With Fr John Flader
I have always been intrigued by King Herod ordering the killing of all boys under the age of two after the birth of Christ. What made him fearful about the birth of Our Lord, why would he order the killing of all those under two and why do we celebrate this massacre?
THE events to which you refer are related in the Gospel of St Matthew: “Now when Jesus was born in Bethlehem of Judea in the days of Herod the king, behold, Wise Men from the East came to Jerusalem, saying, ‘Where is he who has been born king of the Jews? For we have seen his star in the East, and have come to worship him.’ When Herod the king heard this, he was troubled, and all Jerusalem with him …” (Matthew 2:1-3).
Herod then asked the leaders of the Jews where the Christ was to be born and, following the teaching of the prophet Micah (cf. Micah 5:2), they told him in Bethlehem, so he sent the Wise Men off to that city, telling them to come back to tell him where they had found the child.
Sometime later, when the Wise Men did not return, Herod “was in a furious rage, and he sent and killed all the male children in Bethlehem and in all that region who were two years old or under, according to the time which he had ascertained from the Wise Men” (Matthew 2:16).
What made Herod so fearful? This was Herod the Great, the first of four Herods who appear in the New Testament. He was born in 73 BC, the son of non-Jewish parents, and died in 4 BC.
He had curried the favour of Octavian, who later became the emperor Augustus Caesar, and it was through him that the Roman Senate appointed Herod King of Judea, a position he held for 37 years. He practised the Jewish faith but was not considered Jewish by the Pharisees.
Herod had a persecution complex and saw rivals to his throne everywhere. He was notorious for his cruelty and killed over half of his 10 wives, some of his children and various high-ranking people.
These facts come largely from Flavius Josephus, a Jewish historian who wrote at the end of the first century, and they confirm what is related in the Gospels. This makes it understandable that Herod would regard the “King of the Jews”, as the Wise Men reported to him, a threat to his rule, even though this new King was just an infant.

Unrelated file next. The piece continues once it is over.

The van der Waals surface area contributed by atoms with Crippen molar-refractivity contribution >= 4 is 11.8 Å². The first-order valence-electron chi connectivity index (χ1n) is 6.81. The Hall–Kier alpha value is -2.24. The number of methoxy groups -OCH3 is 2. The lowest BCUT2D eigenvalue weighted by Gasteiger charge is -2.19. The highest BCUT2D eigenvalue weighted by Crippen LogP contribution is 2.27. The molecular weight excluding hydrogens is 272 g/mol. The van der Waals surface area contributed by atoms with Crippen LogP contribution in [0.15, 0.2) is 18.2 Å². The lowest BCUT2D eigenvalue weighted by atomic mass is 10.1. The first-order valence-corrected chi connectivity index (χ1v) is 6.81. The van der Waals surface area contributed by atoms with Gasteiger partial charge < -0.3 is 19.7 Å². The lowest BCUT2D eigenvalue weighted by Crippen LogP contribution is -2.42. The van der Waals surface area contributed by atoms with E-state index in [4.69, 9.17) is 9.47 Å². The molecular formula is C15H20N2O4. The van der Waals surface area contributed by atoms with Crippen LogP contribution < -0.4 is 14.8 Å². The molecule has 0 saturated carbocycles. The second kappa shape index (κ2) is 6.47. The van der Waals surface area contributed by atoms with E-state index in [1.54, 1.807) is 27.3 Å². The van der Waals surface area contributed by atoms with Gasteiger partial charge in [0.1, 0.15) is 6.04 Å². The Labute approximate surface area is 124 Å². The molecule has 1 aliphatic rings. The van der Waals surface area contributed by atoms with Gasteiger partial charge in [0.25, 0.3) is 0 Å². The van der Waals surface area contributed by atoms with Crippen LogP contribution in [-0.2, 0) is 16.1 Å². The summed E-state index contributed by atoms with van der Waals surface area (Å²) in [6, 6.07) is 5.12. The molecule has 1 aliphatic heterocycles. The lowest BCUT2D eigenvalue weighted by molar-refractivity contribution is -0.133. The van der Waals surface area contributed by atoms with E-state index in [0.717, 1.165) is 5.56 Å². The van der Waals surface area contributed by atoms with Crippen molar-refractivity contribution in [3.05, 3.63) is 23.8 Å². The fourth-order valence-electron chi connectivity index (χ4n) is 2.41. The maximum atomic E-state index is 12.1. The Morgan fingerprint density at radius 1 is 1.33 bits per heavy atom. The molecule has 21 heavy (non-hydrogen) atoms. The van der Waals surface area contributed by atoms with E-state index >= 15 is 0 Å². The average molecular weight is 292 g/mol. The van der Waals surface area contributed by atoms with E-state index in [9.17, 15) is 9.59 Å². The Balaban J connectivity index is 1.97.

Why did he have all the boys under two years of age put to death? As St Matthew records, he did it “according to the time which he had ascertained from the Wise Men” (Matthew 2:16). One can only suppose that the Wise Men told Herod they had first seen the star the better part of two years before they arrived in Jerusalem, and that Herod would have waited some months for the Wise Men to return to him before he ordered the massacre.
Just to be sure, he probably added some months to his calculations and so the period came to two years.
Why do we celebrate this tragic event in the liturgy? The answer is that the Church regards these infants as the first martyrs to give their lives for Christ. Their death is considered a Baptism of blood, which brought their justification and salvation.
St Thomas Aquinas comments: “How can it be said that they died for Christ, since they could not use their freedom? … God would not have allowed that massacre if it had not been of benefit to those children.
“St Augustine says that to doubt that the massacre was of benefit to those children is the same as doubting that Baptism is of use to children. For the Holy Innocents suffered as martyrs and confessed Christ non loquendo sed moriendo, not by speaking but by dying” (Commentary on St Matthew, 2,16).
The feast of the Holy Innocents has been celebrated in the West since at least the fifth century, where it appears in the Leonine Sacramentary around 485. It is celebrated on December 28, in the octave of Christmas, as is the feast of St Stephen, who also gave his life for Christ.
Today the feast is often associated with the important work of protecting human life from the moment of conception.